With Roscosmos’ astronaut Gennady Padalka returning to Earth, Kelly and Kornienko will stay on the ISS until March 2016, completing a one-year space mission. There is however, a third astronaut participating in the ISS One-Year Expedition, even if he’s not on the International Space Station. It’s Mark Kelly, former Naval aviator, just like his twin brother: Scott Kelly. Mark is a retired astronaut, engineer and U.S. Navy Captain. NASA wanted him to participate in science experiments with his twin brother, Scott, who will spend one year on the ISS, while Mark will spend that same year in Houston, Texas, performing experiments that will answer a very interesting question: Identical twins, one on Earth and one in space. After a year, are they still… identical?
“Having Mark as the control subject is really very fortunate. Not only because we’re twins, but he’s also a former astronaut and NASA has data on him going back to 1995,” Scott Kelly said.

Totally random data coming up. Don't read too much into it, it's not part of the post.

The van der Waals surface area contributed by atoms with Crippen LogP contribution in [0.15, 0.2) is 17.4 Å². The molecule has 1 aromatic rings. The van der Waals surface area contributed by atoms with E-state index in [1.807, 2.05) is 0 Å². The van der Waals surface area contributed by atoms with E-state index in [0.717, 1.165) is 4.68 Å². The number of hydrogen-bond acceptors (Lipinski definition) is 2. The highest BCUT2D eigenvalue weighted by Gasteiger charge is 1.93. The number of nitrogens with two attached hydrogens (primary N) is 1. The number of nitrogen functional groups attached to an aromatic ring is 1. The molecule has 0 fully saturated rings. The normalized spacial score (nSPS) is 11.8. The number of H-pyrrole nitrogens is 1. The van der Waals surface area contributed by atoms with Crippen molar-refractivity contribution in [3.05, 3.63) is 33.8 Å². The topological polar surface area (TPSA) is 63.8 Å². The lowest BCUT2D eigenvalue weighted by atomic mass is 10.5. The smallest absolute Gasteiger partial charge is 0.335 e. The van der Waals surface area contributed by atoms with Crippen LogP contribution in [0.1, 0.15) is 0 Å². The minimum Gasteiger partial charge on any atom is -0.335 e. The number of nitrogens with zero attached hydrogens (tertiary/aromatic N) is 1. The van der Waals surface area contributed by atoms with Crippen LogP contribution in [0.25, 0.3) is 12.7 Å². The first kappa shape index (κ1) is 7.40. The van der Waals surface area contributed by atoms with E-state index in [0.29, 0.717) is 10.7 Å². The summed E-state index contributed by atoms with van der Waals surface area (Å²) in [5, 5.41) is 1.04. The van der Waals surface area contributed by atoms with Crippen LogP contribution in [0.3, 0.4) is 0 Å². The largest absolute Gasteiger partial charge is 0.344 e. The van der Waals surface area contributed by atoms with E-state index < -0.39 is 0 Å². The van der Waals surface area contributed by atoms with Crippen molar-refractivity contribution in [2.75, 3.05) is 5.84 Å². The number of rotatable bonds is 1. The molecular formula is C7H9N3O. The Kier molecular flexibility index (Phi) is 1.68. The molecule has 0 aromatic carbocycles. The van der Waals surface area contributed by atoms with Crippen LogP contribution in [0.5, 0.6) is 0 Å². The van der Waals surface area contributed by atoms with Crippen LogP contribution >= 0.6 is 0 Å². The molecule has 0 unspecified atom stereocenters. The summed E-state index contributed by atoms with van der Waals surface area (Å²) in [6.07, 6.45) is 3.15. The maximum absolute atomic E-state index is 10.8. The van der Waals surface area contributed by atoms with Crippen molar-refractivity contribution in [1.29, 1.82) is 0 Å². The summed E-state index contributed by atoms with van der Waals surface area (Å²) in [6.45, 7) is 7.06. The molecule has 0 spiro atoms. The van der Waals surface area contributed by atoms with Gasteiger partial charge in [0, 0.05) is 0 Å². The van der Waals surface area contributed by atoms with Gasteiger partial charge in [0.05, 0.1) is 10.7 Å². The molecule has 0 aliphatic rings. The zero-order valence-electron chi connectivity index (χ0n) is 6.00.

The human body was made to live in gravity. Strange things happen to the body in space: bones get fragile, the heart weakens, eyes lose their shape, etc. The brothers will undergo 10 medical and psychological tests each day, measuring bone density, taking sonograms of their eyes, counting the bacteria in their gut, etc. Tests like these will help NASA understand the function of the human body in space and will prove invaluable in preparing and protecting astronauts during lengthy trips in space.
“I’ll probably feel a little bit older than I am right now [when Scott returns to Earth]. But no, I don’t think I’ll feel older than [Mark]. I think according to Einstein’s theories I’ll be a little bit younger,” said Scott while laughing.
Scott was right. According to Einstein’s General Relativity theory, the faster you’re going, the slower time passes. So, with the ISS going at 27,600 km/h, in one year, Scott will gain microseconds. Scott will therefore be a tiny-bit younger than Mark when he comes back to Earth, in March 2016.
Scott Kelly and Mikhail Kornienko will perform many other experiments on the ISS, but most of the experiments will be on the human body and how it adapts during long-term spaceflight.